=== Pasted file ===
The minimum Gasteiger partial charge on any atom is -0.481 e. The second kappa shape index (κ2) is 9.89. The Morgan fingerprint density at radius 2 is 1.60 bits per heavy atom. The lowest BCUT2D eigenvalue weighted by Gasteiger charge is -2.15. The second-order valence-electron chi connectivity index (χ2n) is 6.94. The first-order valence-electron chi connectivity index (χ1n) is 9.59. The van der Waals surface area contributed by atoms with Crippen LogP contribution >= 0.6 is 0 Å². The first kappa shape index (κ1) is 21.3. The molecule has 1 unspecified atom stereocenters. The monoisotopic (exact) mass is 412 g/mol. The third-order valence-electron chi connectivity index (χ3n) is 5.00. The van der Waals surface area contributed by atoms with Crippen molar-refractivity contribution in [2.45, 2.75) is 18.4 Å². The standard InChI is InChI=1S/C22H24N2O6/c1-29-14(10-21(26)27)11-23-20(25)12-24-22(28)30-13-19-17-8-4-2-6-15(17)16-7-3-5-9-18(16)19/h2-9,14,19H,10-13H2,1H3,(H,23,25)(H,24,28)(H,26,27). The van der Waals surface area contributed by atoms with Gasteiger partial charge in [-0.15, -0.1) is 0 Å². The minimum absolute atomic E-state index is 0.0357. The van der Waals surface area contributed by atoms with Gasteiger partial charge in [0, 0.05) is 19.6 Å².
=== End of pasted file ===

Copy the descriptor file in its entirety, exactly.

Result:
The minimum Gasteiger partial charge on any atom is -0.481 e. The second kappa shape index (κ2) is 9.89. The Morgan fingerprint density at radius 2 is 1.60 bits per heavy atom. The lowest BCUT2D eigenvalue weighted by Gasteiger charge is -2.15. The second-order valence-electron chi connectivity index (χ2n) is 6.94. The first-order valence-electron chi connectivity index (χ1n) is 9.59. The van der Waals surface area contributed by atoms with Crippen LogP contribution >= 0.6 is 0 Å². The first kappa shape index (κ1) is 21.3. The molecule has 1 unspecified atom stereocenters. The monoisotopic (exact) mass is 412 g/mol. The third-order valence-electron chi connectivity index (χ3n) is 5.00. The van der Waals surface area contributed by atoms with Crippen molar-refractivity contribution in [2.45, 2.75) is 18.4 Å². The standard InChI is InChI=1S/C22H24N2O6/c1-29-14(10-21(26)27)11-23-20(25)12-24-22(28)30-13-19-17-8-4-2-6-15(17)16-7-3-5-9-18(16)19/h2-9,14,19H,10-13H2,1H3,(H,23,25)(H,24,28)(H,26,27). The van der Waals surface area contributed by atoms with Gasteiger partial charge in [-0.15, -0.1) is 0 Å². The minimum absolute atomic E-state index is 0.0357. The van der Waals surface area contributed by atoms with Gasteiger partial charge in [0, 0.05) is 19.6 Å².